If you’re due to start anything, it’s always best to go in with a plan, and a business is no different. You may be a budding entrepreneur, but you need more than a flash of inspiration to get the logistics of running a business under control. A business plan will help you better understand how you will reach your goals, and what it will take to get there. It will also be vital for any business loan applications you want to make - but even if you aren’t seeking extra investment, making a business plan should still be top of your list as you build your new venture.
What is a business plan?
A business plan is essentially just that – a plan for how you intend to take your business from an idea to a successful company. A well-written business plan will cover the following in a way that is clear to you, potential investors, key shareholders and legal bodies:
- A clear and thorough explanation of your business idea
- Any problems you predict may occur, and any safeguards you have in place
- Your goals and what you want to achieve by starting this venture
- Financial forecasts of the business
When it comes to precisely how to write a business plan, less can sometimes be more. While banks, investors and legal bodies may require a high level of detail, you ought to also have an easy-to-digest, simple business plan that your staff can quickly and easily process in order to better understand their role in your business’ growth.
Why are business plans important?
Without a business plan, the vision and future of your business will likely be exclusive to your head, and without getting things down on paper, you won’t be able to understand the purely logistical side of things. In the most basic sense, business plans are the stage which separates the idealistic fantasies from the solid business proposal.
Internally, your staff also need to know precisely what they’re working towards, and stakeholders will also want some way to compare and contrast the business’s performance you forecasted and the reality once you are off the ground. A business plan is a roadmap for a journey your whole team is on, so it is essential you have one in place.
How to structure a business plan
The structure of the business plan should be set out in a way that’s easy to follow and which makes it simple to digest. There are sample business plan templates to help you get started, but here’s what you need to make sure you have laid out in your plan:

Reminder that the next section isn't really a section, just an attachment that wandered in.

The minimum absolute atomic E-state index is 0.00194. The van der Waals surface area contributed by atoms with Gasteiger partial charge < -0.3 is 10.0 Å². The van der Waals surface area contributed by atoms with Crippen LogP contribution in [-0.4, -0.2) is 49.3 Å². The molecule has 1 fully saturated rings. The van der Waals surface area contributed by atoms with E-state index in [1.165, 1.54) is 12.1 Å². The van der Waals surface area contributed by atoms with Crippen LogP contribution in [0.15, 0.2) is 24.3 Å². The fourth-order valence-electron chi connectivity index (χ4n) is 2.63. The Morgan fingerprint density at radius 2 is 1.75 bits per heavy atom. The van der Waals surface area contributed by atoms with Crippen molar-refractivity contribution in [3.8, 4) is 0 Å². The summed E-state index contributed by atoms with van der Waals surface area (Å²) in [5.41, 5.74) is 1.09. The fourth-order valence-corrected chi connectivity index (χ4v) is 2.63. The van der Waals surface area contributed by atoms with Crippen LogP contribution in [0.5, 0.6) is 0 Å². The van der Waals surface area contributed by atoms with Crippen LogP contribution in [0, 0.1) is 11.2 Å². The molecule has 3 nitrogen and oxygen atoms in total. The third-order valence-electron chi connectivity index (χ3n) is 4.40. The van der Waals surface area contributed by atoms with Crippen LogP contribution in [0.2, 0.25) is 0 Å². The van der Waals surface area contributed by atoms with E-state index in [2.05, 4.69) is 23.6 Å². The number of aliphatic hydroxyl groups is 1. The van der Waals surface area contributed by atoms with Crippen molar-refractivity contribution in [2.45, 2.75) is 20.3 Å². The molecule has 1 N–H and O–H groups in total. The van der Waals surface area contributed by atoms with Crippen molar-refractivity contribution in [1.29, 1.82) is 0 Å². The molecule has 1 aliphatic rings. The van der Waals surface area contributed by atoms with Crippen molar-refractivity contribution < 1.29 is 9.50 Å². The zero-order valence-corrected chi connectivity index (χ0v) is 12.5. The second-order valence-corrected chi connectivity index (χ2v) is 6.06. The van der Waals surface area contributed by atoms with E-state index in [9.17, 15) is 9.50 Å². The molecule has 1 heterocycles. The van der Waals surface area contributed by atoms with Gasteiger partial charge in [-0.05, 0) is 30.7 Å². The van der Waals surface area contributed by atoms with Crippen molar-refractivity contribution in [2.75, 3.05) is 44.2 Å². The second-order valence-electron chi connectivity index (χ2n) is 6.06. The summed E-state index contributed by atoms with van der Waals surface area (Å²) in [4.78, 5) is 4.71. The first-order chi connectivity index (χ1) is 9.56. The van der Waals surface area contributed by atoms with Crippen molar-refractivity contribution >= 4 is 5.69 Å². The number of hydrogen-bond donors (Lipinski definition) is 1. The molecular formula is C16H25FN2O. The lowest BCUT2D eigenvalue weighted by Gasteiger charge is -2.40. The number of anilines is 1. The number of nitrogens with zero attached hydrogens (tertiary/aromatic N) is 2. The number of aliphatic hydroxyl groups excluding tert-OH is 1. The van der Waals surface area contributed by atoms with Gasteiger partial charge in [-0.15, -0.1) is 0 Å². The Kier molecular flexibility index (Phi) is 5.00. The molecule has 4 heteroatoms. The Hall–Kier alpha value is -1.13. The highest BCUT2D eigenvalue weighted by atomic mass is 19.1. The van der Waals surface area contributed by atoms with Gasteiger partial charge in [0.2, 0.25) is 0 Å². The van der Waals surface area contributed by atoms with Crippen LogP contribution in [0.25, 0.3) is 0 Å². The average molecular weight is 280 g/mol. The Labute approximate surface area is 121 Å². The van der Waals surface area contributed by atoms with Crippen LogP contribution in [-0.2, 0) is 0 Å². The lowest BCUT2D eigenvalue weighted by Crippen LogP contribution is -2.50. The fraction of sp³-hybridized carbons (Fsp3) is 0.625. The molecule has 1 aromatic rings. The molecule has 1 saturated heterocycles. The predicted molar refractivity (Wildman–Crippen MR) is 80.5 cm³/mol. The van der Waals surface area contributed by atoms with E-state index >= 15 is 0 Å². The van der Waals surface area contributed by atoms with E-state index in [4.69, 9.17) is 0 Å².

Company summary: Your business plan won’t mean very much unless you give the reader an introduction to the brand it refers to. The summary doesn’t need to be very long, but it should include key details likethe date it was founded, who key personnel are, what you are offering and what progress you have made.
Explain your product or service: This is where you can make your business stand out and explain why it’s unique. If you plan to modify or develop your product as your business grows, you should also lay out these plans here.
Explain your market: If you know there are large names already dominating the market, you should also make it clear that you are aware of the competition and have assessed the market you’re looking to enter. Which market segment does your brand fill? Do you foresee any trends? Explain these and how your business will adapt to them. You should speak with confidence about how your brand will be able to compete with like-minded businesses, but you should also remain professional and not criticise your competition.
Explain your sales structure: Outline your pricing structure and how you intend to market your product. This is also where you can explain any USPs your product may have, as well as which features you intend to push. How are you selling? Do you intend to move into online selling as well as offline or vice versa? All your marketing plans and their costs should be laid out.
Explain your management structure: This may even include CVs of key personnel and evidence of how invested you all are, not just financially, but in the time and work you have already dedicated to the brand. You should also explain how you plan to manage your staff successfully to maintain a motivated team, this could be by offering benefits or placing a rewarding training plan in place.
Explain your operations: Here is where you can include details of your current premises, digital payments systems, production process and all the operations you use to make your business run smoothly and successfully.
Include financial forecasts: This should cover the next two years at the least but can cover up to the next 5 years. The detail needed here depends on the size of your business, if you’re only small, you may only need to show profit and loss and cash flow statements. Your forecasts should be backed up with logical and well-researched reasoning. Don’t’ be afraid to enlist the help of an accountant or finance professional to help you with this step.
Outline your potential struggles: Also known as a SWOT analysis (strengths, weaknesses, opportunities and threats) you should include a short and succinct description of what these may be for your business. Be truthful and clear, and outline any plans you have to combat your weaknesses or threats, as well as how you intend to benefit from opportunities.
There are plenty of in-depth guides to help you master writing a business plan, and seeking professional assistance may be a worthwhile investment, as your plan is a vital bit of documentation you need to get right.